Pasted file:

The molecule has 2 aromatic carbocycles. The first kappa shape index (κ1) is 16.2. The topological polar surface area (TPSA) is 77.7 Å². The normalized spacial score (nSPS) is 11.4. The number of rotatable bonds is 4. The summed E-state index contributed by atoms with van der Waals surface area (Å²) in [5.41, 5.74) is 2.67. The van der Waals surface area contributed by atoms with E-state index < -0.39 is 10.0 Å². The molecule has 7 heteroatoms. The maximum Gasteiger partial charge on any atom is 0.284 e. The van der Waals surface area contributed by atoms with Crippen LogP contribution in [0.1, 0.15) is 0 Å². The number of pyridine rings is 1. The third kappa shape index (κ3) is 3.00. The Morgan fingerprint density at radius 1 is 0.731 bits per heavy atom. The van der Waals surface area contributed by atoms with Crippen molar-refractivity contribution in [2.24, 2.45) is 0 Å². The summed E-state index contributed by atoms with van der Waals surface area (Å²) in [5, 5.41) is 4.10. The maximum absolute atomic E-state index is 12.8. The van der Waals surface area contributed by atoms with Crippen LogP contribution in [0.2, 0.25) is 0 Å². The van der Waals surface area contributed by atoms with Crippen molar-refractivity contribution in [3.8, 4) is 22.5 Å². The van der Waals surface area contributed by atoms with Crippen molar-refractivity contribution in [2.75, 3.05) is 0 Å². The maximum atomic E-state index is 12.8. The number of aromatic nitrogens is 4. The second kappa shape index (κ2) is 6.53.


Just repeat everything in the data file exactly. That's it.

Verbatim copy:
The molecule has 2 aromatic carbocycles. The first kappa shape index (κ1) is 16.2. The topological polar surface area (TPSA) is 77.7 Å². The normalized spacial score (nSPS) is 11.4. The number of rotatable bonds is 4. The summed E-state index contributed by atoms with van der Waals surface area (Å²) in [5.41, 5.74) is 2.67. The van der Waals surface area contributed by atoms with E-state index < -0.39 is 10.0 Å². The molecule has 7 heteroatoms. The maximum Gasteiger partial charge on any atom is 0.284 e. The van der Waals surface area contributed by atoms with Crippen LogP contribution in [0.1, 0.15) is 0 Å². The number of pyridine rings is 1. The third kappa shape index (κ3) is 3.00. The Morgan fingerprint density at radius 1 is 0.731 bits per heavy atom. The van der Waals surface area contributed by atoms with Crippen molar-refractivity contribution in [2.24, 2.45) is 0 Å². The summed E-state index contributed by atoms with van der Waals surface area (Å²) in [5, 5.41) is 4.10. The maximum absolute atomic E-state index is 12.8. The van der Waals surface area contributed by atoms with Crippen LogP contribution in [0.2, 0.25) is 0 Å². The van der Waals surface area contributed by atoms with Crippen molar-refractivity contribution in [3.8, 4) is 22.5 Å². The van der Waals surface area contributed by atoms with Crippen molar-refractivity contribution in [2.75, 3.05) is 0 Å². The maximum atomic E-state index is 12.8. The number of aromatic nitrogens is 4. The second kappa shape index (κ2) is 6.53.